Many men in Minnesota worry about how a vasectomy will affect their sex drive. Will I be able to have an erection, or ejaculate? How will it affect being able to have an orgasm? Will I still have a sex drive? The good news is that there is no relationship between a vasectomy and sex drive because there are no physiological changes that take place during a vasectomy, and the testicles and adrenal glands continue to manufacture testosterone hormone. Testosterone also controls masculinity that is why the sex drive and masculinity are not affected by the surgery, either. It will not interfere with the blood vessels or the nerves that are responsible for having an erection and ejaculation. Men after vasectomy in Minneapolis and St Paul areas will still have the same ability to maintain an erection and reach the orgasm. The color and consistency of the semen after vasectomy are not changed since the semen mainly comes from the prostrate and seminal vesicles which are not affected by the vasectomy.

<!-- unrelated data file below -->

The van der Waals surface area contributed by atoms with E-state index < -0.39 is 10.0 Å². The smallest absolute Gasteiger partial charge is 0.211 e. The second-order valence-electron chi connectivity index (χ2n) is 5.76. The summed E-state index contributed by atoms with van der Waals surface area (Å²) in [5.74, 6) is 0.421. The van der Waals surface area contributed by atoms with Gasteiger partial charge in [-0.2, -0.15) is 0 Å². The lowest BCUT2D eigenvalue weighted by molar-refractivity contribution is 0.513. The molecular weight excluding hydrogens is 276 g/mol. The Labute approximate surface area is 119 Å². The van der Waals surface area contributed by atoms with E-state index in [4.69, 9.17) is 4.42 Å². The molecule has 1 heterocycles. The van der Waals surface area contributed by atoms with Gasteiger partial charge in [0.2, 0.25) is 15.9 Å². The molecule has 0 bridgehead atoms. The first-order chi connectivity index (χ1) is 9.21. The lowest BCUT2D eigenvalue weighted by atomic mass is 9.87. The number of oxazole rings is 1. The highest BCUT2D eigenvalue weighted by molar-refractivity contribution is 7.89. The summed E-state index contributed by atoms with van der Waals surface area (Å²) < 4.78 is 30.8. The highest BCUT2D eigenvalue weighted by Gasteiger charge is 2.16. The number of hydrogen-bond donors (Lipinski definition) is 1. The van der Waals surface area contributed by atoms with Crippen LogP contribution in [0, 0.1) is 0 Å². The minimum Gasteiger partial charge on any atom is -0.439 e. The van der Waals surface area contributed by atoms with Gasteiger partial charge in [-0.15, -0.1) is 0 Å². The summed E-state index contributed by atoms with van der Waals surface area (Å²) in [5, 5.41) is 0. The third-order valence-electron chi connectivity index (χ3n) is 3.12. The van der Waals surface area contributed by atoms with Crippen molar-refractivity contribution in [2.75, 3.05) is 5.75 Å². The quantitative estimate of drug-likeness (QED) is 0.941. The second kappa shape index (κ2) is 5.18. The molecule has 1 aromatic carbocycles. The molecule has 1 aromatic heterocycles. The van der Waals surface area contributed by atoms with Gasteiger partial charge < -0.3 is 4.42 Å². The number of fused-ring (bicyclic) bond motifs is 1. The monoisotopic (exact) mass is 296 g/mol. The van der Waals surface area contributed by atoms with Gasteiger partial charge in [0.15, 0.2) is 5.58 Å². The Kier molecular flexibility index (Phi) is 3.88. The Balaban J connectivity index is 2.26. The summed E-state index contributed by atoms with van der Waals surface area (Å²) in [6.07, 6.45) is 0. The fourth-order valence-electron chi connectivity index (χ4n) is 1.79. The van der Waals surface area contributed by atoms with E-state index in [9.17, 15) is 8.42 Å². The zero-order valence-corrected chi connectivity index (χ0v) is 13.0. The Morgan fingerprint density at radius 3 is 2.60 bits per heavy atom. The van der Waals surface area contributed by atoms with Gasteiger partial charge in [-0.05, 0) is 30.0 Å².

It takes a few months of testing to determine that there are no more sperm present in the semen. Once that is established couples do not have to worry about using another method of birth control. It has been reported by both men and women that their sex life improved after a vasectomy, most of the vasectomy patients in One Stop Medical Center reported similar results. There is no more anxiety over an unplanned pregnancy and the sex drive has not decreased.
Besides the initial mild swelling and aching right after no scalpel vasectomy, most men recover very quickly and return to work in a few days. Very few men in Minnesota may experience occasional mild aching in their testicles during sexual intercourse within a few months of vasectomy.
What a vasectomy does is prevent the sperm from being able to fertilize an egg. A man will no longer be able to father a child. Since a vasectomy is more of a permanent form of sterilization, it should be seriously and thoroughly discussed between husband and wife and medical professionals in the initial counseling, and all concerns such as; lowered sex drive, any pain related to the surgery, and reversibility, should be addressed.